Are you looking for a new and better de-esser than what comes with your audio editor? As a coincidence three plug-in companies have released a new compressor each and they’re good too! First out, let’s have a look at the Sonnox Oxford SuprEsser. I have made a video for it as well.
While ‘SuprEsser’ is just a clever play with words and letters, ‘Oxford’ might surprise some. The addition of the Oxford name is easy to understand however if you know the companies lineage – Sonnox was previously Sony Oxford, makers of the slightly legendary ‘Oxford digital console’ and a number of plug-ins that are all more or less critically acclaimed. The companies headquarters also happens to be located in Oxfordshire.
The SuprEsser is more than just a de-esser and more like a dynamic EQ. This means that you can set a field in the frequency where you want the SuprEssers dynamic section to work instead of affecting the entire range of the audio, or as in de-essers cases, the frequencies associated with s’s. Technical gibberish apart this basically means that you can find the s’s and compress them (i.e. lower them in volume), but also find plosives and other unwanted sounds and compress them.
The SuprEsser have two different modes. In ‘easy mode’ you basically set which frequencies the SuprEsser should work on and how much ‘Q slope’ to apply. “Q slope?” you ask? You do right in asking. It’s very hard to describe in words so watch the video for a visual description. After you’ve done that you just set the threshold (i.e. at what volume the compressor will start working) and you’re done. Doing just this works surprisingly well, and the graph of the SuprEsser is so good and detailed that it’s very easy to get a hang of it. If you want to travel into more detailed parts of the Oxford you can however do that by clicking a button for a more advanced mode. In this mode you have a lot of additional parameters to tweak. Personally I work in a semi-advanced mode almost all the time, meaning that I have the advanced mode open but the only additional control I use is the ratio (how much compression is applied). Another important feature to mention is the listening modes. You can easily listen to what’s being compressed and what’s not being compressed.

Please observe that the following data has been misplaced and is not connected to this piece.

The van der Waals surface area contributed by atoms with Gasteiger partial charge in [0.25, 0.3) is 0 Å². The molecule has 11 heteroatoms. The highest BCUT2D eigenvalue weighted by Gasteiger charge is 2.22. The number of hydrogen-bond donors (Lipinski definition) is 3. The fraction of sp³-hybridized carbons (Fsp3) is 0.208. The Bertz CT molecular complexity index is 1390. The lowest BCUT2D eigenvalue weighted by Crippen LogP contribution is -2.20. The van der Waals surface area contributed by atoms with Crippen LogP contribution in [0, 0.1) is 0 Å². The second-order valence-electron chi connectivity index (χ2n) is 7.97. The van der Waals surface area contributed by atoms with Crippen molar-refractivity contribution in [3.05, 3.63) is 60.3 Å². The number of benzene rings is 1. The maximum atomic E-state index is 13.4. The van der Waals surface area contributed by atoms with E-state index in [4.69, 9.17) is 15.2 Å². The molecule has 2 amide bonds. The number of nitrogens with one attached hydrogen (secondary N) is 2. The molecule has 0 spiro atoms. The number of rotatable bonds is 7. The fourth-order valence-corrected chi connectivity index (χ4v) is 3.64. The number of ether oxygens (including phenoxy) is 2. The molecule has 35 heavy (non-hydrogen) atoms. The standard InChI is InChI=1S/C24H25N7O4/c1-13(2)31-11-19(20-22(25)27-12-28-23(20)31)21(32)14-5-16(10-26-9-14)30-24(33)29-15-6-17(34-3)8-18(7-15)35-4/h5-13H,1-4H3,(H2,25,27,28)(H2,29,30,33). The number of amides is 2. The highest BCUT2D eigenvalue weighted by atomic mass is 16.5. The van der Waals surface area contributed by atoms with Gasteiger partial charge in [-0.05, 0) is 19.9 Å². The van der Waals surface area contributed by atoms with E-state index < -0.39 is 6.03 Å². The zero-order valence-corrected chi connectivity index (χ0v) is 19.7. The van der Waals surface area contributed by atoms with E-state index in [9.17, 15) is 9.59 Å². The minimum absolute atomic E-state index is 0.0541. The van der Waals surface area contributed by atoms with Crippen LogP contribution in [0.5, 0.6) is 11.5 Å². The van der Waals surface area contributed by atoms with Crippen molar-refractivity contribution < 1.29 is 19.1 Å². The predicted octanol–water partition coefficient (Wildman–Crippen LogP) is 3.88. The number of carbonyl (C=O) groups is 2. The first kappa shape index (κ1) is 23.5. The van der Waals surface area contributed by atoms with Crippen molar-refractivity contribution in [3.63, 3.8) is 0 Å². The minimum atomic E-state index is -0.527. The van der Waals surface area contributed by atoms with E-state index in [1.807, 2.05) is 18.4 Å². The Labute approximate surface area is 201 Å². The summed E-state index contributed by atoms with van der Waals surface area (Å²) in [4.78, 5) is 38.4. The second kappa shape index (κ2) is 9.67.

So how well does it work? Incredibly well. It’s perhaps one of the most transparent de-essers I’ve ever used. It really shouldn’t come as a surprise knowing how surgical you can get with it and decide exactly what frequencies you can address. The user interface is among the best and most intuitive I’ve seen, yet at the same time it looks really complex. The downsides are few and severe – but only to some! First, it will take a chunk of your CPU. For podcasting this might not be such a big deal since you probably won’t run tons of tracks and plug-ins. Second, it induces a lot of latency, so make sure that your audio application have delay compensation or the audio will be delayed.
Sonnox have done it again. SuprEsser will be an excellent addition to any serious podcast rig. With it’s surgical and transparent behavior you can easily work on s’s and plosives without destroying the overall audio. The metering and the graph is a huge plus and the interface boarders brilliance. The biggest downside is that it will cause a lot of delay unless your audio application have delay compensation.
Note: Sonnox Oxford SuprEsser is a plug-in and not a standalone application. It’s available in RTAS, TDM, AU, VST and Powercore formats.
Price: 162 GBP for native versions.